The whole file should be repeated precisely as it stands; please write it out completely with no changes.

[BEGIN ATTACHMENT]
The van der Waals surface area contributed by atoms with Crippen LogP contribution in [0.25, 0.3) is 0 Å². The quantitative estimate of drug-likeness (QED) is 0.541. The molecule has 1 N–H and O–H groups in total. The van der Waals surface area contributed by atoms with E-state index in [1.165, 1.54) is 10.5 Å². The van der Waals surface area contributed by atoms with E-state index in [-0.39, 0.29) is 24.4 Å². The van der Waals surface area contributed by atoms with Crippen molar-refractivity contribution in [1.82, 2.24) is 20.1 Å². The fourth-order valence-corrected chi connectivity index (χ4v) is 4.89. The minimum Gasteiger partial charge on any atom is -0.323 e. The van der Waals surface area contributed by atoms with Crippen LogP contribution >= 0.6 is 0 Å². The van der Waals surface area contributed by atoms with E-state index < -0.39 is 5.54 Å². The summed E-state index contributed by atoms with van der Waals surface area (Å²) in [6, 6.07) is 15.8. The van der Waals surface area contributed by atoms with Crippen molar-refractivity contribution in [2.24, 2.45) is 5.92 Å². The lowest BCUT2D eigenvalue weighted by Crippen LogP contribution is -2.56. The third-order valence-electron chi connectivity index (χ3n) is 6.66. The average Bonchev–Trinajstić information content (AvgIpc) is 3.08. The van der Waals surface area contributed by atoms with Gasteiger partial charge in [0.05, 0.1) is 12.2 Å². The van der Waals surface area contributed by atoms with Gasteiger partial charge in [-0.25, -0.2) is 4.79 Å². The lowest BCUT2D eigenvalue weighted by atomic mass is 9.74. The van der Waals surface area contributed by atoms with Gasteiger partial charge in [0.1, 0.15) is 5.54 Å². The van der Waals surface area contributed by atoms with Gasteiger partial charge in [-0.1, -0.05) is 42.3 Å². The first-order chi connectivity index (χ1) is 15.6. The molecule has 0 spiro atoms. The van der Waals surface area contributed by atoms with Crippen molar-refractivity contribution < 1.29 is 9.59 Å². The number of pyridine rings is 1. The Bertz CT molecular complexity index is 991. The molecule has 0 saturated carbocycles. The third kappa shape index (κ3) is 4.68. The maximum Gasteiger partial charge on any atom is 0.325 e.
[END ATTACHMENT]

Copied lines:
The van der Waals surface area contributed by atoms with Crippen LogP contribution in [0.25, 0.3) is 0 Å². The quantitative estimate of drug-likeness (QED) is 0.541. The molecule has 1 N–H and O–H groups in total. The van der Waals surface area contributed by atoms with E-state index in [1.165, 1.54) is 10.5 Å². The van der Waals surface area contributed by atoms with E-state index in [-0.39, 0.29) is 24.4 Å². The van der Waals surface area contributed by atoms with Crippen molar-refractivity contribution in [1.82, 2.24) is 20.1 Å². The fourth-order valence-corrected chi connectivity index (χ4v) is 4.89. The minimum Gasteiger partial charge on any atom is -0.323 e. The van der Waals surface area contributed by atoms with Crippen LogP contribution >= 0.6 is 0 Å². The van der Waals surface area contributed by atoms with E-state index < -0.39 is 5.54 Å². The summed E-state index contributed by atoms with van der Waals surface area (Å²) in [6, 6.07) is 15.8. The van der Waals surface area contributed by atoms with Crippen molar-refractivity contribution in [2.24, 2.45) is 5.92 Å². The lowest BCUT2D eigenvalue weighted by Crippen LogP contribution is -2.56. The third-order valence-electron chi connectivity index (χ3n) is 6.66. The average Bonchev–Trinajstić information content (AvgIpc) is 3.08. The van der Waals surface area contributed by atoms with Gasteiger partial charge in [0.05, 0.1) is 12.2 Å². The van der Waals surface area contributed by atoms with Gasteiger partial charge in [-0.25, -0.2) is 4.79 Å². The lowest BCUT2D eigenvalue weighted by atomic mass is 9.74. The van der Waals surface area contributed by atoms with Gasteiger partial charge in [0.1, 0.15) is 5.54 Å². The van der Waals surface area contributed by atoms with Gasteiger partial charge in [-0.1, -0.05) is 42.3 Å². The first-order chi connectivity index (χ1) is 15.6. The molecule has 0 spiro atoms. The van der Waals surface area contributed by atoms with Crippen molar-refractivity contribution < 1.29 is 9.59 Å². The number of pyridine rings is 1. The Bertz CT molecular complexity index is 991. The molecule has 0 saturated carbocycles. The third kappa shape index (κ3) is 4.68. The maximum Gasteiger partial charge on any atom is 0.325 e.